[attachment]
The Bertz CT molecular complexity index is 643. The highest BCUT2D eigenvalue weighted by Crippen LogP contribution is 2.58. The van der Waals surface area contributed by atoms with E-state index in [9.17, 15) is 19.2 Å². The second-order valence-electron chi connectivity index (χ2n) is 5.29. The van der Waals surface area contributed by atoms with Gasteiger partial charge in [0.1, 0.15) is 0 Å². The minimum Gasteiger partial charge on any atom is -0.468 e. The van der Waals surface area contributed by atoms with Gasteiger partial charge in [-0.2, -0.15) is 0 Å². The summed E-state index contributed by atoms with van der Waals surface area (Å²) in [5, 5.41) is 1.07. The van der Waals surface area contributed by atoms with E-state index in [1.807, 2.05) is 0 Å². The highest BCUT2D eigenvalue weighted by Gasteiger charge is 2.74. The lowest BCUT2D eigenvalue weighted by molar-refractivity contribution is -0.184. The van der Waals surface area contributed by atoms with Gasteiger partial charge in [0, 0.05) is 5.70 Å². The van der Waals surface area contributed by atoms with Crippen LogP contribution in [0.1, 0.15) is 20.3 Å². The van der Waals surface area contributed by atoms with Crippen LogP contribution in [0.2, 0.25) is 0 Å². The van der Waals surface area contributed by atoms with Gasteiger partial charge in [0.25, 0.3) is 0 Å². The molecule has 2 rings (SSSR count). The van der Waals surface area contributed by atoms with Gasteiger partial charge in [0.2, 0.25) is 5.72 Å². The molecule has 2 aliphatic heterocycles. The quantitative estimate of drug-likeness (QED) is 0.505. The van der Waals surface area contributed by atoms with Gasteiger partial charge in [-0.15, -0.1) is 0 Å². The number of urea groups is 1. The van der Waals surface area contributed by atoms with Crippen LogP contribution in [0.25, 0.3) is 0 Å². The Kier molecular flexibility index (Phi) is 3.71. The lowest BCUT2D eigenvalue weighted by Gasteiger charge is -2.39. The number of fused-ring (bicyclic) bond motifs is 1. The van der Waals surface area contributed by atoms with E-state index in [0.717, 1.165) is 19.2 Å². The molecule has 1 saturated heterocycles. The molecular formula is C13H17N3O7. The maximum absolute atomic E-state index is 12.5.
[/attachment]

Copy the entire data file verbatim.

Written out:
The Bertz CT molecular complexity index is 643. The highest BCUT2D eigenvalue weighted by Crippen LogP contribution is 2.58. The van der Waals surface area contributed by atoms with E-state index in [9.17, 15) is 19.2 Å². The second-order valence-electron chi connectivity index (χ2n) is 5.29. The van der Waals surface area contributed by atoms with Gasteiger partial charge in [0.1, 0.15) is 0 Å². The minimum Gasteiger partial charge on any atom is -0.468 e. The van der Waals surface area contributed by atoms with Gasteiger partial charge in [-0.2, -0.15) is 0 Å². The summed E-state index contributed by atoms with van der Waals surface area (Å²) in [5, 5.41) is 1.07. The van der Waals surface area contributed by atoms with E-state index in [1.807, 2.05) is 0 Å². The highest BCUT2D eigenvalue weighted by Gasteiger charge is 2.74. The lowest BCUT2D eigenvalue weighted by molar-refractivity contribution is -0.184. The van der Waals surface area contributed by atoms with Gasteiger partial charge in [0, 0.05) is 5.70 Å². The van der Waals surface area contributed by atoms with Crippen LogP contribution in [0.1, 0.15) is 20.3 Å². The van der Waals surface area contributed by atoms with Crippen LogP contribution in [0.2, 0.25) is 0 Å². The van der Waals surface area contributed by atoms with Gasteiger partial charge in [0.25, 0.3) is 0 Å². The molecule has 2 rings (SSSR count). The van der Waals surface area contributed by atoms with Gasteiger partial charge in [0.2, 0.25) is 5.72 Å². The molecule has 2 aliphatic heterocycles. The quantitative estimate of drug-likeness (QED) is 0.505. The van der Waals surface area contributed by atoms with Gasteiger partial charge in [-0.15, -0.1) is 0 Å². The number of urea groups is 1. The van der Waals surface area contributed by atoms with Crippen LogP contribution in [0.25, 0.3) is 0 Å². The Kier molecular flexibility index (Phi) is 3.71. The lowest BCUT2D eigenvalue weighted by Gasteiger charge is -2.39. The number of fused-ring (bicyclic) bond motifs is 1. The van der Waals surface area contributed by atoms with E-state index in [0.717, 1.165) is 19.2 Å². The molecule has 1 saturated heterocycles. The molecular formula is C13H17N3O7. The maximum absolute atomic E-state index is 12.5.